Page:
the basis of flattery and connections rather than on the merits of
the proposal can't do much but create a malaise that few at
idealistic nonprofits will be comfortable with. And sending out
scores of ill-considered proposals wastes a lot of work, not to
mention paper and postage, considering that none are likely to be
Grants are not free money. Foundations and other grant makers are
organizations like your nonprofit. The have mission and goals just as
you do. Funding parties award grants because what the grant
recipients plan to do with the money fits in with the funding party's
own goals, initiatives, and dreams-and with their founder's stated
It makes sense to see a grant as a fair deal between colleagues whose
interests are similar but whose resources are different. Your
nonprofit and the funding party have similar goals. One example might
be housing the homeless. The funding party has money to use for work
toward that goal. Your nonprofit has the capability to do the work,
with shelter space, expert staff, connections with health care
providers, and so on. Your organization performs the work in exchange
for the money. Your organization and its programs have a value that
is equal to grant money.
If you can recognize this value, you will stop praying, fishing, and
flattering for grants. You will begin to look for and see matches
with funding parties whose interests and goals are most like yours.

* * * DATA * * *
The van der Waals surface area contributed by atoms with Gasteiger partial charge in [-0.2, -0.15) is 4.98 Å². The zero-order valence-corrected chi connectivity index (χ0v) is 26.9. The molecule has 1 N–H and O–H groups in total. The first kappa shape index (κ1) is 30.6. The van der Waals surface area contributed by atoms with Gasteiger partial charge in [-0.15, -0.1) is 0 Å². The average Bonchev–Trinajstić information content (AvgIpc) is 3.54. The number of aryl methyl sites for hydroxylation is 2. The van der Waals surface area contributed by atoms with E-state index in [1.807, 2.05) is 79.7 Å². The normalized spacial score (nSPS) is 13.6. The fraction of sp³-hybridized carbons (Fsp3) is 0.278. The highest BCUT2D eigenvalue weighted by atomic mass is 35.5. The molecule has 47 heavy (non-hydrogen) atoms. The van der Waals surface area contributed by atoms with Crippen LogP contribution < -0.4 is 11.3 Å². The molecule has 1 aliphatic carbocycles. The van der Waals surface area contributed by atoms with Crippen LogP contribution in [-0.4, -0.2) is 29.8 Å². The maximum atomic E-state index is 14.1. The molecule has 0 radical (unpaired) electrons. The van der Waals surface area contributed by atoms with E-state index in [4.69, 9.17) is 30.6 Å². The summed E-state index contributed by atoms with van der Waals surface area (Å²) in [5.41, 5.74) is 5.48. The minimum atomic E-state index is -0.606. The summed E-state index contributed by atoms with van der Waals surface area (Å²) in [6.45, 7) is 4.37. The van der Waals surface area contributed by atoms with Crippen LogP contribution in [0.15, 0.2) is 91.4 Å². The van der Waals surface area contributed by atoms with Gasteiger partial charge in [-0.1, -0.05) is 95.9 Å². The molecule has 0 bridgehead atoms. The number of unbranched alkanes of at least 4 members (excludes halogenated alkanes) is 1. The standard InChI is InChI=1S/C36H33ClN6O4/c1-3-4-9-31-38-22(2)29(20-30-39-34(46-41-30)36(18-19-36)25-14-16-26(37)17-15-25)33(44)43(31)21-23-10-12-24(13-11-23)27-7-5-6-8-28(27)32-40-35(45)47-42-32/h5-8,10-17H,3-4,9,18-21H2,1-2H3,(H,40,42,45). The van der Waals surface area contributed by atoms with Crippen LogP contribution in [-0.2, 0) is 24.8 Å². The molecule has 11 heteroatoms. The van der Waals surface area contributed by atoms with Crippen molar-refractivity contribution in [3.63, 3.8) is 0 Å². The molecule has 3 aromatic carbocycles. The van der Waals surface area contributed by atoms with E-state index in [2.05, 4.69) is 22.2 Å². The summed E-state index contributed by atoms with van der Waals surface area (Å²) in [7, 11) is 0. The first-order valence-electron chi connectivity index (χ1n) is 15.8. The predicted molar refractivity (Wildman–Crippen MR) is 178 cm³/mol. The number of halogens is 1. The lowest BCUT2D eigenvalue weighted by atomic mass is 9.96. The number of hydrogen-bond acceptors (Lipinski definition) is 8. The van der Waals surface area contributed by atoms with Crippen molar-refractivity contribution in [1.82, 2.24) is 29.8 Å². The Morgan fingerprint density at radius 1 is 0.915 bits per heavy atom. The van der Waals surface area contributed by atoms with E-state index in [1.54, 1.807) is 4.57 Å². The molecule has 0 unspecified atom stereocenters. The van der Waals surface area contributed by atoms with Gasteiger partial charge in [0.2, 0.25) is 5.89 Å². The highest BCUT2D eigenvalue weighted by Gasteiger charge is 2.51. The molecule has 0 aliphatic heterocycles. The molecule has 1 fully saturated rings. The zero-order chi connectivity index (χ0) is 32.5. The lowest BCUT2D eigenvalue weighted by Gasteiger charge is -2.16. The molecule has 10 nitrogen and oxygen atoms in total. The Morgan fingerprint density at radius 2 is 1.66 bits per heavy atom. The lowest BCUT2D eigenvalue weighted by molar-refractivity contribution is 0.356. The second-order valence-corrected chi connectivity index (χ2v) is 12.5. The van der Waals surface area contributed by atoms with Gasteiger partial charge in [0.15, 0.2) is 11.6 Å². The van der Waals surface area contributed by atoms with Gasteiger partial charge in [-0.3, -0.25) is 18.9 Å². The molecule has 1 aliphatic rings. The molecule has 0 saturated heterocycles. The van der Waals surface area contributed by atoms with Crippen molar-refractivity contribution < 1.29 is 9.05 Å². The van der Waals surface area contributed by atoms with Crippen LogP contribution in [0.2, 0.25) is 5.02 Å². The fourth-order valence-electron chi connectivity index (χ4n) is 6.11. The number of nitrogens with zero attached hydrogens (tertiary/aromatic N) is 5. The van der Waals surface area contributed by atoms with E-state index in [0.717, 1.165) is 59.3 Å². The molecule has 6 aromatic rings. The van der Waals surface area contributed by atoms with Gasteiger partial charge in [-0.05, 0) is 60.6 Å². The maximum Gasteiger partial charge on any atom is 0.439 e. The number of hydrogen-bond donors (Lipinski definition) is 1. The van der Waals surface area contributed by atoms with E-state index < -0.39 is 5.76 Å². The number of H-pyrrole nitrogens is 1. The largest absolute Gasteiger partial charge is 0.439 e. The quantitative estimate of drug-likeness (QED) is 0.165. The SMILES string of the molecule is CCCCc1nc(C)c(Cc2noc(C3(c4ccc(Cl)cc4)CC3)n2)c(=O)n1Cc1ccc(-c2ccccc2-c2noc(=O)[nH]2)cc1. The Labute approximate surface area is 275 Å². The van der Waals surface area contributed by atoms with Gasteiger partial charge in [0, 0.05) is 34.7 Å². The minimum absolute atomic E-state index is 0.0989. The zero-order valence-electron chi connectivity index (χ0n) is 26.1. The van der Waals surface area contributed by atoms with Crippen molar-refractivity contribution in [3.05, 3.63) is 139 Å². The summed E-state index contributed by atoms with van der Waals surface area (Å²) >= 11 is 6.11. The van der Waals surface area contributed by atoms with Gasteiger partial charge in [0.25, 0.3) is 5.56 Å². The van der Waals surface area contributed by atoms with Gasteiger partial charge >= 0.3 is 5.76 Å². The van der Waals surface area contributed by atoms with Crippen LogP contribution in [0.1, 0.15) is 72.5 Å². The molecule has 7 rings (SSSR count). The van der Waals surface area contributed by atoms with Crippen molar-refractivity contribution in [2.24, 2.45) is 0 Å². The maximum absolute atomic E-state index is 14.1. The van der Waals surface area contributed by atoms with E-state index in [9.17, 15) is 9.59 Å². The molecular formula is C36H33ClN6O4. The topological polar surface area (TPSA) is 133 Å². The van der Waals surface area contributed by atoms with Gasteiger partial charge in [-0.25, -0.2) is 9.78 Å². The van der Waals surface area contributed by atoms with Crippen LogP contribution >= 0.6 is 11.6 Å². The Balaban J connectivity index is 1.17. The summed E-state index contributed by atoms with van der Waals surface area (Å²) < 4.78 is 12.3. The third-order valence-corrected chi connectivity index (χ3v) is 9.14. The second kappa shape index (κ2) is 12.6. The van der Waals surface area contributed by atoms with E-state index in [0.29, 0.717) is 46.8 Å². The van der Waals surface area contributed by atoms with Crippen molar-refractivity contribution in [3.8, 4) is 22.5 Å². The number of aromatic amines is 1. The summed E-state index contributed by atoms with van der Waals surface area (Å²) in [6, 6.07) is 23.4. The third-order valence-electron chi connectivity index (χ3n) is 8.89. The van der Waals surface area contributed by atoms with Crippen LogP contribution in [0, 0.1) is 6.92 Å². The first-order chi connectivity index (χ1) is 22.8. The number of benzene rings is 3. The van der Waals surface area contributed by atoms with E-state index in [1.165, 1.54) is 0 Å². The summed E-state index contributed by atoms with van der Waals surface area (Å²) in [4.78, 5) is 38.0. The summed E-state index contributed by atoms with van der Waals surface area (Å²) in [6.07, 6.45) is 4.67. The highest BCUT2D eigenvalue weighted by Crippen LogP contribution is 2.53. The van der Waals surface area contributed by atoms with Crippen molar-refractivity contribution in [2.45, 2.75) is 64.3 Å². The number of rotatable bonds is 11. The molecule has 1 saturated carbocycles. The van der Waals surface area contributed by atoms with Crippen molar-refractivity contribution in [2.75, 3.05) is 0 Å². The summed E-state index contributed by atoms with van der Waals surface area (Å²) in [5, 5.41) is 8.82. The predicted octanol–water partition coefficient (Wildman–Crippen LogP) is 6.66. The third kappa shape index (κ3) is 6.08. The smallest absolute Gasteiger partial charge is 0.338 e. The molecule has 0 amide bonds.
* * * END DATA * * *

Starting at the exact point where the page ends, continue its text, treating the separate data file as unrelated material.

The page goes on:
You will behave less like a supplicant or gambler and more like a
partner with funding parties. You will handle rejection better, too,
because you will be able to conceive that it is possible that some
other organization had a proposal that fit the funding parties goals
just as well as yours.
Acknowledging the full value of your own organization and its
programs isn't always easy. Grant seekers and grant makers are bound
up in a status relationship so deeply ingrained it is sometimes
difficult to recognize. Grant seekers are accustomed to-even proud
of-being poor, fighting for recognition and justice, and having to
beg for money. They have a lower status than grant makers, who often
play the part of exclusive or "noble" organizations.
This status difference seems to come from a belief that money (or the
ability to give it away) is more respectable than expertise, ability,
or action. It hasn't helped that some funding parties have been
willing to take on a superior role, hiding behind unlisted phone